Now, if you’ve been on the Internet as long as I have, then you’ve more than likely come across the dreaded term “hater”. That boogeyman of the Internet. Always watching, always waiting for you to slip up so they can claim your soul.
I’ve always qualified a “hater” as someone who seeks to tear down your successes, attacking your creations with no rhyme or reason. These are the kind of people who you could attribute their crappy attitude to jealousy over the fact that they did not or could not achieve what you have done. But nowadays, people like to throw the word “hater” at anybody who has anything negative to say about something you like, no matter how sound or well written your argument is.
So, what does this have to do with writing? Well, everything, really. We’re creators, and anybody putting themselves out there is going to be at risk of the same scrutiny and criticism and hate. What separates the good from the bad is how we deal with criticism, and knowing what criticism is worth paying attention to. If someone is criticising your work, answer the following questions before you decide to take any action:
1. Is it specific?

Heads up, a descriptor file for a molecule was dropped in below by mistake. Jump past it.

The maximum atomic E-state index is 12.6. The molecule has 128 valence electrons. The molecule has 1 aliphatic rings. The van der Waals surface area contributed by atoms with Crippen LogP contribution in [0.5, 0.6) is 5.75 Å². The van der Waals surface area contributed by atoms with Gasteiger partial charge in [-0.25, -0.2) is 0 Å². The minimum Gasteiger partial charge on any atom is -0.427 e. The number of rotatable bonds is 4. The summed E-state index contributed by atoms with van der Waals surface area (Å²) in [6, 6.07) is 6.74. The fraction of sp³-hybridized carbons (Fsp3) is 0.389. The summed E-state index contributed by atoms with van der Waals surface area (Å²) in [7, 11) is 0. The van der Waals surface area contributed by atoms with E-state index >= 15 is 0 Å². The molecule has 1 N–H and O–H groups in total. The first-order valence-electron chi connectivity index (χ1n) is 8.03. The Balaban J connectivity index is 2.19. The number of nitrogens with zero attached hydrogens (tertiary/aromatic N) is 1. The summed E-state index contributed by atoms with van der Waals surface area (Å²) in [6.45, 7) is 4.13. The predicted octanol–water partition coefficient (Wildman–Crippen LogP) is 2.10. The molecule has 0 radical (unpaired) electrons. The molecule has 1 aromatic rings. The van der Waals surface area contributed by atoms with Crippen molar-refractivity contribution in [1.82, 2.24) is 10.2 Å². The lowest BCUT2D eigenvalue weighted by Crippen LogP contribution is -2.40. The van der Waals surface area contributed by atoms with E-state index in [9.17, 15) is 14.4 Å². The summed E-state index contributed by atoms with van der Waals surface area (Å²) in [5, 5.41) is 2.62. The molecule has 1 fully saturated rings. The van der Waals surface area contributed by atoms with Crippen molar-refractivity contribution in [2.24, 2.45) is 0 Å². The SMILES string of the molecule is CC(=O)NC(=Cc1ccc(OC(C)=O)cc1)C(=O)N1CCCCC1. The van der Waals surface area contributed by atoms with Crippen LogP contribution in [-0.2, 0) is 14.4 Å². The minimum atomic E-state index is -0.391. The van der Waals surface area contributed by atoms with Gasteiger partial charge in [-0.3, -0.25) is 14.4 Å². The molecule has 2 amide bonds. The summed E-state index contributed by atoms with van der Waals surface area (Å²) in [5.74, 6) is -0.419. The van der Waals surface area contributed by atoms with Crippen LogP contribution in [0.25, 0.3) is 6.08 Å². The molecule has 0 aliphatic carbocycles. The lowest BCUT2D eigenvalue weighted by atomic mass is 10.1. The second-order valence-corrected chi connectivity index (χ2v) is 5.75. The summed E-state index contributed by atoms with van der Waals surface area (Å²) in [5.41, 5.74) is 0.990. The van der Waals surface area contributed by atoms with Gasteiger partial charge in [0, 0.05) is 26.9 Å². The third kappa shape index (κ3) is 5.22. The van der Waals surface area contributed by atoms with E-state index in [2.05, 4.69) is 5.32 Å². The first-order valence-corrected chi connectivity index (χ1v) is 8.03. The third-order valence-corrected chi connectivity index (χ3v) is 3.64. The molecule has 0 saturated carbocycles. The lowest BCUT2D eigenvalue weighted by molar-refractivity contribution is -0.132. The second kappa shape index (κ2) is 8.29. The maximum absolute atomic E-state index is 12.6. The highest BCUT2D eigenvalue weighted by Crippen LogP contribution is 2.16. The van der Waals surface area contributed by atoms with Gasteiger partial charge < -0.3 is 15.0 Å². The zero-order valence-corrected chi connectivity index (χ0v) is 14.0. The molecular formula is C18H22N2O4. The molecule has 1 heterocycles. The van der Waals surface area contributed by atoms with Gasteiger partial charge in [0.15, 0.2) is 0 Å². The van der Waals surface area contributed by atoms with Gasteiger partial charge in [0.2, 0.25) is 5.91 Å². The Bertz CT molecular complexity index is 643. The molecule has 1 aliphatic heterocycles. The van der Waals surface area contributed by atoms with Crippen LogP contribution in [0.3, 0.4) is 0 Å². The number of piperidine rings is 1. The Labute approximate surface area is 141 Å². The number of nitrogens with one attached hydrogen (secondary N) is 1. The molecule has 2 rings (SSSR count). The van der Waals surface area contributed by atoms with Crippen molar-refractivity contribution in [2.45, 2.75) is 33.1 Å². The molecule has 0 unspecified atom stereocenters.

Did the person who made a negative comment about your work specify what exactly they had a problem with? Or, did they just throw a good ole “U SUCK! QUIT NOW!!!1!!1!” your way? If it’s the latter, then just ignore it. Actual criticism is supposed to help you. Even if you hate everything about the work, a laundry list of issues will help you a lot more in the long run instead of some all caps gibberish meant to tear you down.
2. Does it tell you what you can do better?
The next step in improving yourself through listening to criticism is knowing what you can do to improve your writing. If a scene isn’t working for you, let the writer know that. Then, tell them what you would do to make that scene better. It’s certainly a lot better than just being told to delete your scene because they just didn’t like it.
3. Were they trying to hurt your feelings?
The true mark of a typical hater. They don’t want to help you. They don’t want you to succeed. They just want you down to their level. If you do get something like this, the important thing to do is to not take it to heart. And most importantly, don’t write an emotionally charged response to them. That’ll just make things worse.
Not only should you not let hater comments get to you, you shouldn’t let constructive criticism get to you. This is even worse because they’re trying to help you. Also, if you lash out at people just trying to help you, they’ll either never be honest with you again, or they’ll just stop helping you altogether for being an immature jackass.
Knowing the difference between constructive criticism and destructive criticism goes a long way. It helps you better appreciate the good ones, and lets you dump all the garbage to the side.
Don’t let the haters get you down, and let the critics help you up.